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Using Hyper-V Snapshots

How do I create a Snapshot? How do I use it? And how do I delete a Snapshot?

Recently we blogged about what Hyper-V snapshots are and why to use them. In this post we will describe to use create, manage, and delete Hyper-V snapshots.

Creating a Snapshot

You can create a snapshot of a virtual machine (running or not) very easily: Just select the VM and select Snapshot from the Actions pane in Hyper-V Manager. The status of the virtual machine will change to “Taking Snapshot” and show the progress of the action using a percentage value.

You can view your snapshots in the Snapshots pane (this might require expanding) of a selected virtual machine in the center of Hyper-V Manager. By default, the snapshot is named after the virtual machine and shows the date and timestamp of the snapshot. You can rename the snapshot to something more descriptive. You can also view the settings of a snapshot to observe the specification of the virtual machine at the time of snapshot creation.

Tiered Snapshots

You can create up to 50 snapshots of a single virtual machine. Please remember that 50 is a limit, and not a goal.  Creating a snapshot will slow down a virtual machine. Creating more snapshots will increase that degradation. And you should also remember that Hyper-V snapshots are not to be used as a VM backup – that’s why Volume Shadow Copy Service snapshots exist.

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Maybe you would like to keep multiple captures of a single virtual machine over time. For example, you could snapshot a virtual machine with just the operating system, service pack, and patches. You could then create a second snapshot with SQL Server, service pack, and update rollup. And then a third snapshot with an application installed in the virtual machine. You can roll back the virtual machine (by applying a snapshot) to any of those three points in time to redo an install for the purposes of demo, testing, documentation, or training.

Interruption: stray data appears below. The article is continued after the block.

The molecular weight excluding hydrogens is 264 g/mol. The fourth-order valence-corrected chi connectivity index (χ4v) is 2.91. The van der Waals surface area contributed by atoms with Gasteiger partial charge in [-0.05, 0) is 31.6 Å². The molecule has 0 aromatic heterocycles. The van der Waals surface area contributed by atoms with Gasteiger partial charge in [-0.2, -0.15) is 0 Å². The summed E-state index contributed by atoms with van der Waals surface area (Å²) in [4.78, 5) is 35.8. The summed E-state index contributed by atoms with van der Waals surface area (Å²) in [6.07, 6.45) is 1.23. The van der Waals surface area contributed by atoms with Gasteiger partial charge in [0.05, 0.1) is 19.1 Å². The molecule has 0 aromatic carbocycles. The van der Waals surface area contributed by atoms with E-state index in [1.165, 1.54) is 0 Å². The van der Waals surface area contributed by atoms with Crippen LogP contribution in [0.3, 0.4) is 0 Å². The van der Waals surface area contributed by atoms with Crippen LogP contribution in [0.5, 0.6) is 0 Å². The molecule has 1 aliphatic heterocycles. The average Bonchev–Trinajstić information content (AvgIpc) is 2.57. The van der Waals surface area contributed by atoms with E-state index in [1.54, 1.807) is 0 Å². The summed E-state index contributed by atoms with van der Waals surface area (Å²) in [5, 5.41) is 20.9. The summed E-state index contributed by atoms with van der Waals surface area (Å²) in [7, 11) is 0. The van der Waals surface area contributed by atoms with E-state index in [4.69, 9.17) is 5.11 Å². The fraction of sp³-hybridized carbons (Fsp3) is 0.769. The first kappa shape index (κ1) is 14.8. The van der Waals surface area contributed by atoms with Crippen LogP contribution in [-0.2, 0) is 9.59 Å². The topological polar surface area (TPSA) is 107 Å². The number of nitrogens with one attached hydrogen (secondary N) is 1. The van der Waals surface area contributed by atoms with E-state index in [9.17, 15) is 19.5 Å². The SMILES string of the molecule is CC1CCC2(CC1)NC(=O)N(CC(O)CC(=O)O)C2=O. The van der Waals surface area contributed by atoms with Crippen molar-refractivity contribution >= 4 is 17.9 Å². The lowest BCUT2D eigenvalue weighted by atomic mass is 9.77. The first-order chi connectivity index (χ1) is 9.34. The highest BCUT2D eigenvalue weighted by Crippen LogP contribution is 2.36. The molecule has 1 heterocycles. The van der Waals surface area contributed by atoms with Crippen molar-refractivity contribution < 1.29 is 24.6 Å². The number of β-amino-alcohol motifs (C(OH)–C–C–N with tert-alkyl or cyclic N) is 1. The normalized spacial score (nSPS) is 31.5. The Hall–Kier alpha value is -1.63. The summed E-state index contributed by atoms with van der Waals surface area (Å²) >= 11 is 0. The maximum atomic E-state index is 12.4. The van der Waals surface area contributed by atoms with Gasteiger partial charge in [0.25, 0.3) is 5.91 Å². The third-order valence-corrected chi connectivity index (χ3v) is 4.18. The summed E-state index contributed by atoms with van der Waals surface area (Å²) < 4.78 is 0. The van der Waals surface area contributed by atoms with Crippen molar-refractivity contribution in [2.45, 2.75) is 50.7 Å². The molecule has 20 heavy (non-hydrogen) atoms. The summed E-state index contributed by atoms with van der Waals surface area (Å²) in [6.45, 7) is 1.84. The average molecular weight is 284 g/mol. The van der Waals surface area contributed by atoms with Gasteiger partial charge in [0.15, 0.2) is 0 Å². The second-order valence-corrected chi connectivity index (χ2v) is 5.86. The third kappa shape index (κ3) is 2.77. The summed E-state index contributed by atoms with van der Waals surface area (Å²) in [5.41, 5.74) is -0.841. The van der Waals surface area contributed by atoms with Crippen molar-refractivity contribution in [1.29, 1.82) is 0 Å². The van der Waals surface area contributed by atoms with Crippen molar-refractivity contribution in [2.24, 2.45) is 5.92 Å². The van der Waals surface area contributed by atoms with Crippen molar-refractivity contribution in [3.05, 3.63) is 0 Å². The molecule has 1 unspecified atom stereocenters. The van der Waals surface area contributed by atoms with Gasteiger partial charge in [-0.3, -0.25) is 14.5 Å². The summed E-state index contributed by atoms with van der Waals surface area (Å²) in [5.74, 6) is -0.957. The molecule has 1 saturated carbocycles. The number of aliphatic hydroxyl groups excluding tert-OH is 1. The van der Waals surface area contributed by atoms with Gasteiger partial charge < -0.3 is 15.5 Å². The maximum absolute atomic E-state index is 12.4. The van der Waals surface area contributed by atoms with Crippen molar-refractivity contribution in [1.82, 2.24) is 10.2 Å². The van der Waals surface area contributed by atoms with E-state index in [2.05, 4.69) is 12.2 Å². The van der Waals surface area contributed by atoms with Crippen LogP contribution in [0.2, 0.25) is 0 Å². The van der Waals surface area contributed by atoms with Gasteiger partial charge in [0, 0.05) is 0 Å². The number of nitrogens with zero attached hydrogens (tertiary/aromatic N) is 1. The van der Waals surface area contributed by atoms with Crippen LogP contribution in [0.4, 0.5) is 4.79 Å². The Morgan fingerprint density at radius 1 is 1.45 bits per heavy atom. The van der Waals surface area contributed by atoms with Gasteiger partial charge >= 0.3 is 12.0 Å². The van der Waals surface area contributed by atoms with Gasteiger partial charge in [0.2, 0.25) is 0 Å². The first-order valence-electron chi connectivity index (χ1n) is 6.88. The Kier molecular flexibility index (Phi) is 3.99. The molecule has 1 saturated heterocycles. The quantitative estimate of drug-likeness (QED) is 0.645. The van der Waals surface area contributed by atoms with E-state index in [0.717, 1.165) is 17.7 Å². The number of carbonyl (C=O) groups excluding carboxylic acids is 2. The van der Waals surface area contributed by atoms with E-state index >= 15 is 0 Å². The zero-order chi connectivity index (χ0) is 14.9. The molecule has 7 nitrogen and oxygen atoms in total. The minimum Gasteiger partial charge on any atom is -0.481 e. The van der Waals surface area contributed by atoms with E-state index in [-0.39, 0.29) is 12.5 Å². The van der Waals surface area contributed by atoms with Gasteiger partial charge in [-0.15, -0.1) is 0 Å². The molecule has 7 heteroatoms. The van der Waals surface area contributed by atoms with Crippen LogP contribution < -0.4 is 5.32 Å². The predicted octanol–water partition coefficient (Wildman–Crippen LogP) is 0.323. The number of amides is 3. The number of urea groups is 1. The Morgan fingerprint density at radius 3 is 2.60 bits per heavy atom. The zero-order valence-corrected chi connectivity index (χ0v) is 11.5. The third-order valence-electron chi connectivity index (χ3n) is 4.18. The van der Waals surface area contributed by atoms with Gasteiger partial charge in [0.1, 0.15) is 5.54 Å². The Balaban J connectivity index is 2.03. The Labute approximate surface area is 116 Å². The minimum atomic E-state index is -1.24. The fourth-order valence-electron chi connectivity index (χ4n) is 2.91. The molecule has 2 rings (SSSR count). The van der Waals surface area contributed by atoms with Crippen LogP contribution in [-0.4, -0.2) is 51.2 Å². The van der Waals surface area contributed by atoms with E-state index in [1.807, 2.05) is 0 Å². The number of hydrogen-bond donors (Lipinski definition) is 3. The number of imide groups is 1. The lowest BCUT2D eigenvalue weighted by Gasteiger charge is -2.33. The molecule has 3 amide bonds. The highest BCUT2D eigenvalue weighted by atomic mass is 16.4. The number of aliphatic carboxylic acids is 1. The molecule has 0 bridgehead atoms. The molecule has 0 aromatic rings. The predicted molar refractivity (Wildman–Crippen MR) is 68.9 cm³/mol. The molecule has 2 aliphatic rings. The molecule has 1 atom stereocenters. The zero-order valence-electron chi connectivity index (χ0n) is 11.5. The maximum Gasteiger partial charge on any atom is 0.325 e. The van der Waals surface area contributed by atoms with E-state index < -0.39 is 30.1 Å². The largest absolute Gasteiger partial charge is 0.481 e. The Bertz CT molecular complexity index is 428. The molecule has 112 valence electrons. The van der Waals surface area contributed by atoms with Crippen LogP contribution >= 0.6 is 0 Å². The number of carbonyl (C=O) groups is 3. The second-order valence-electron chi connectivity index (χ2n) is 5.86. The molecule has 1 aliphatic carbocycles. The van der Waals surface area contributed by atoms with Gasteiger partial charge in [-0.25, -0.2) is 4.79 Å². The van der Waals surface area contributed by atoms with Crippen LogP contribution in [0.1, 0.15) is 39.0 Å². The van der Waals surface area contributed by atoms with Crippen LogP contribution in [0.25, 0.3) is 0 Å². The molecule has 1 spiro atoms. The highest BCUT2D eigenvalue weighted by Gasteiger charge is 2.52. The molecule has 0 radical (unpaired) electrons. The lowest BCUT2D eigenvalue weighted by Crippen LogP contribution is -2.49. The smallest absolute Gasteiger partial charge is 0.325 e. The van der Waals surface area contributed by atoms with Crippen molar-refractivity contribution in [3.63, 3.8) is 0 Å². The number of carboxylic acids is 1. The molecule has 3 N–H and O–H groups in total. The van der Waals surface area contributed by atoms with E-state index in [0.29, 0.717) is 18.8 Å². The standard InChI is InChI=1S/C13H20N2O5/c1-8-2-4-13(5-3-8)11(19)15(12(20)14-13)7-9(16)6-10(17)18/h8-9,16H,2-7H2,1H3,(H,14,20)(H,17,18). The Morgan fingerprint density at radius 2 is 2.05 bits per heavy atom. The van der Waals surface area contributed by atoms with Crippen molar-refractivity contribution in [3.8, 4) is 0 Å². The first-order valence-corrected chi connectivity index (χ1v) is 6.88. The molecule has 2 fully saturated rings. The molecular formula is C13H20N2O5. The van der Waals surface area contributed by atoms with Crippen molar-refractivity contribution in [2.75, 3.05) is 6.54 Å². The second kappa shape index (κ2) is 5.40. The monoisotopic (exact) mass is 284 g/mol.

You simply create more snapshots as before. A hierarchy of snapshots will be created for you. It would be a good idea to rename these snapshots with something descriptive.

Single Snapshot Subtree

Note that the current state of the virtual machine is highlighted as Now, a child of a snapshot. The way to interpret this is that the virtual machine has had changes since the parent snapshot of Now was created or applied.

Applying and Navigating Between Snapshots

You apply a snapshot to roll a virtual machine back in time. To do this, select a snapshot and select Apply.  A dialog will open to ask you how you want to proceed. You can:

  • Cancel the creation of a snapshot
  • Apply the snapshot and abandon all changes since the last snapshot
  • Create a new snapshot to capture all changes since the last snapshot, and then apply the old snapshot

Apply a Hyper-V Snapshot

Using Take Snapshot And Apply, you can create a more complicated hierarchy of snapshots.

Multiple Snapshot Subtrees

Note that applying a snapshot will also revert the specification of a virtual machine if it was changed since the snapshot was created.

Deleting Snapshots

In past versions of Hyper-V, the merge of the snapshot AVHD/X files did not occur until the virtual machine was powered down. Unfortunately, Hyper-V Manager had no indication that the snapshot really was still present and that a power down was required for the merge. Starting with Windows Server 2012 (and Windows 8), Hyper-V will perform a live merge of the snapshot without powering down the virtual machine. This merge might be delayed by a few minutes, but it will happen.

Please remember that any dynamically expanding virtual machines will need to expand before their child AVDH/X file(s) can be merged. This might be an issue if snapshots filled the LUN the virtual machine was stored on – move the virtual machine and perform the merge. Fixed virtual hard disks don’t have this issue.

You can select a snapshot and choose the Delete Snapshot action to delete a snapshot. To delete a collection of snapshots, select the top snapshot that you want to delete, and choose the Delete Snapshot Subtree action.

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Aidan Finn, Microsoft Most Valuable Professional (MVP), has been working in IT since 1996. He has worked as a consultant and administrator for the likes of Innofactor Norway, Amdahl DMR, Fujitsu, Barclays and Hypo Real Estate Bank International where he dealt with large and complex IT infrastructures and MicroWarehouse Ltd. where he worked with Microsoft partners in the small/medium business space.

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